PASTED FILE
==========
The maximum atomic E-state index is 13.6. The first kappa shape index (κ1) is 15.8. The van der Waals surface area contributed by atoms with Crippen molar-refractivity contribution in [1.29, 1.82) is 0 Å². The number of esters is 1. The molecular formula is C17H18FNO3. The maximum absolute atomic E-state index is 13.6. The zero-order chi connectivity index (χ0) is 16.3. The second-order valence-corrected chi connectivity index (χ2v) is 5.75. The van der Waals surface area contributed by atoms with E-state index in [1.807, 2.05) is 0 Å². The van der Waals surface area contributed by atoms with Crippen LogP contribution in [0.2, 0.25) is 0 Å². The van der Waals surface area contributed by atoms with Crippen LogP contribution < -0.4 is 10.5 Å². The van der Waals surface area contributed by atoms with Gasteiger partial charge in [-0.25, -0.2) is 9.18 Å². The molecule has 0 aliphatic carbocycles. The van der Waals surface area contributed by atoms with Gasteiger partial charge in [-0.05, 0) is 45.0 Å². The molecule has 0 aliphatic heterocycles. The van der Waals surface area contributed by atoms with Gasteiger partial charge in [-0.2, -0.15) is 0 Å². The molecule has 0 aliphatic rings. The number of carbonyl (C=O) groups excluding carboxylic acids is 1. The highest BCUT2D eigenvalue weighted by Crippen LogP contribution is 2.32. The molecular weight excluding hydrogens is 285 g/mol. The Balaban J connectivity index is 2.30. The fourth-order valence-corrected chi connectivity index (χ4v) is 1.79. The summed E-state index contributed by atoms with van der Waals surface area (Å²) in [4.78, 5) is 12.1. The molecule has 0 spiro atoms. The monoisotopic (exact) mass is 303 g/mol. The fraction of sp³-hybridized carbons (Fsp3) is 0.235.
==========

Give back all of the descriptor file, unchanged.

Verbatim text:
The maximum atomic E-state index is 13.6. The first kappa shape index (κ1) is 15.8. The van der Waals surface area contributed by atoms with Crippen molar-refractivity contribution in [1.29, 1.82) is 0 Å². The number of esters is 1. The molecular formula is C17H18FNO3. The maximum absolute atomic E-state index is 13.6. The zero-order chi connectivity index (χ0) is 16.3. The second-order valence-corrected chi connectivity index (χ2v) is 5.75. The van der Waals surface area contributed by atoms with E-state index in [1.807, 2.05) is 0 Å². The van der Waals surface area contributed by atoms with Crippen LogP contribution in [0.2, 0.25) is 0 Å². The van der Waals surface area contributed by atoms with Crippen LogP contribution < -0.4 is 10.5 Å². The van der Waals surface area contributed by atoms with Gasteiger partial charge in [-0.25, -0.2) is 9.18 Å². The molecule has 0 aliphatic carbocycles. The van der Waals surface area contributed by atoms with Gasteiger partial charge in [-0.05, 0) is 45.0 Å². The molecule has 0 aliphatic heterocycles. The van der Waals surface area contributed by atoms with Gasteiger partial charge in [-0.2, -0.15) is 0 Å². The molecule has 0 aliphatic rings. The number of carbonyl (C=O) groups excluding carboxylic acids is 1. The highest BCUT2D eigenvalue weighted by Crippen LogP contribution is 2.32. The molecular weight excluding hydrogens is 285 g/mol. The Balaban J connectivity index is 2.30. The fourth-order valence-corrected chi connectivity index (χ4v) is 1.79. The summed E-state index contributed by atoms with van der Waals surface area (Å²) in [4.78, 5) is 12.1. The molecule has 0 spiro atoms. The monoisotopic (exact) mass is 303 g/mol. The fraction of sp³-hybridized carbons (Fsp3) is 0.235.